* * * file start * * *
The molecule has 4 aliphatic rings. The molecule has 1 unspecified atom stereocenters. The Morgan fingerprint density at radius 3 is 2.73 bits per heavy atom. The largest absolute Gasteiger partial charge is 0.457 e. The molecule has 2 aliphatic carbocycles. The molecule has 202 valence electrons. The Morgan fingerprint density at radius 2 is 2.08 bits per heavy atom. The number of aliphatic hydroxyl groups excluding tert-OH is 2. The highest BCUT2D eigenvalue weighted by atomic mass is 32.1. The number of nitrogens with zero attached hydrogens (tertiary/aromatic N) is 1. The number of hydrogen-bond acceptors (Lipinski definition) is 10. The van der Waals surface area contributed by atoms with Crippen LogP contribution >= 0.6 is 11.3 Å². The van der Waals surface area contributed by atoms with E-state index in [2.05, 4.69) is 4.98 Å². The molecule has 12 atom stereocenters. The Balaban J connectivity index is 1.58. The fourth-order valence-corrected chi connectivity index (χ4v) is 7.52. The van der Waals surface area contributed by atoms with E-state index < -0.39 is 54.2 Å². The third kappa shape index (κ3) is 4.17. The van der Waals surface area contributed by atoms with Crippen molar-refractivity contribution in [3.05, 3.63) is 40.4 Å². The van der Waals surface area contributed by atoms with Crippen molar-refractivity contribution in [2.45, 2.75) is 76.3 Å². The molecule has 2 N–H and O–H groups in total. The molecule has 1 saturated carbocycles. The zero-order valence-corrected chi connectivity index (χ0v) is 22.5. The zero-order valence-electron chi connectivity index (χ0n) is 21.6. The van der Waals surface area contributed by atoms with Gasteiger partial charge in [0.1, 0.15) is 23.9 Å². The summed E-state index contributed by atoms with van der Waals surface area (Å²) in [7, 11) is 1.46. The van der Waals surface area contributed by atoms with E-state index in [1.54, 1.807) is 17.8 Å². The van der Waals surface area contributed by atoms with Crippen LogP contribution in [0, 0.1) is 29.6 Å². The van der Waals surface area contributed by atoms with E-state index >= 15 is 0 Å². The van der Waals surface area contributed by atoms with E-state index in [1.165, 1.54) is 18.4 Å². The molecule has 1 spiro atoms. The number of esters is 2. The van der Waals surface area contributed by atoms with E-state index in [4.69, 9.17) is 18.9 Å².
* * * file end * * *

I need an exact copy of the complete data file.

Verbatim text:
The molecule has 4 aliphatic rings. The molecule has 1 unspecified atom stereocenters. The Morgan fingerprint density at radius 3 is 2.73 bits per heavy atom. The largest absolute Gasteiger partial charge is 0.457 e. The molecule has 2 aliphatic carbocycles. The molecule has 202 valence electrons. The Morgan fingerprint density at radius 2 is 2.08 bits per heavy atom. The number of aliphatic hydroxyl groups excluding tert-OH is 2. The highest BCUT2D eigenvalue weighted by atomic mass is 32.1. The number of nitrogens with zero attached hydrogens (tertiary/aromatic N) is 1. The number of hydrogen-bond acceptors (Lipinski definition) is 10. The van der Waals surface area contributed by atoms with Crippen LogP contribution >= 0.6 is 11.3 Å². The van der Waals surface area contributed by atoms with E-state index in [2.05, 4.69) is 4.98 Å². The molecule has 12 atom stereocenters. The Balaban J connectivity index is 1.58. The fourth-order valence-corrected chi connectivity index (χ4v) is 7.52. The van der Waals surface area contributed by atoms with E-state index < -0.39 is 54.2 Å². The third kappa shape index (κ3) is 4.17. The van der Waals surface area contributed by atoms with Crippen molar-refractivity contribution in [3.05, 3.63) is 40.4 Å². The van der Waals surface area contributed by atoms with Crippen molar-refractivity contribution in [2.45, 2.75) is 76.3 Å². The molecule has 2 N–H and O–H groups in total. The molecule has 1 saturated carbocycles. The zero-order valence-corrected chi connectivity index (χ0v) is 22.5. The zero-order valence-electron chi connectivity index (χ0n) is 21.6. The van der Waals surface area contributed by atoms with Gasteiger partial charge in [0.1, 0.15) is 23.9 Å². The summed E-state index contributed by atoms with van der Waals surface area (Å²) in [7, 11) is 1.46. The van der Waals surface area contributed by atoms with E-state index in [1.54, 1.807) is 17.8 Å². The van der Waals surface area contributed by atoms with Crippen LogP contribution in [0, 0.1) is 29.6 Å². The van der Waals surface area contributed by atoms with E-state index >= 15 is 0 Å². The van der Waals surface area contributed by atoms with E-state index in [1.165, 1.54) is 18.4 Å². The molecule has 1 spiro atoms. The number of esters is 2. The van der Waals surface area contributed by atoms with E-state index in [4.69, 9.17) is 18.9 Å².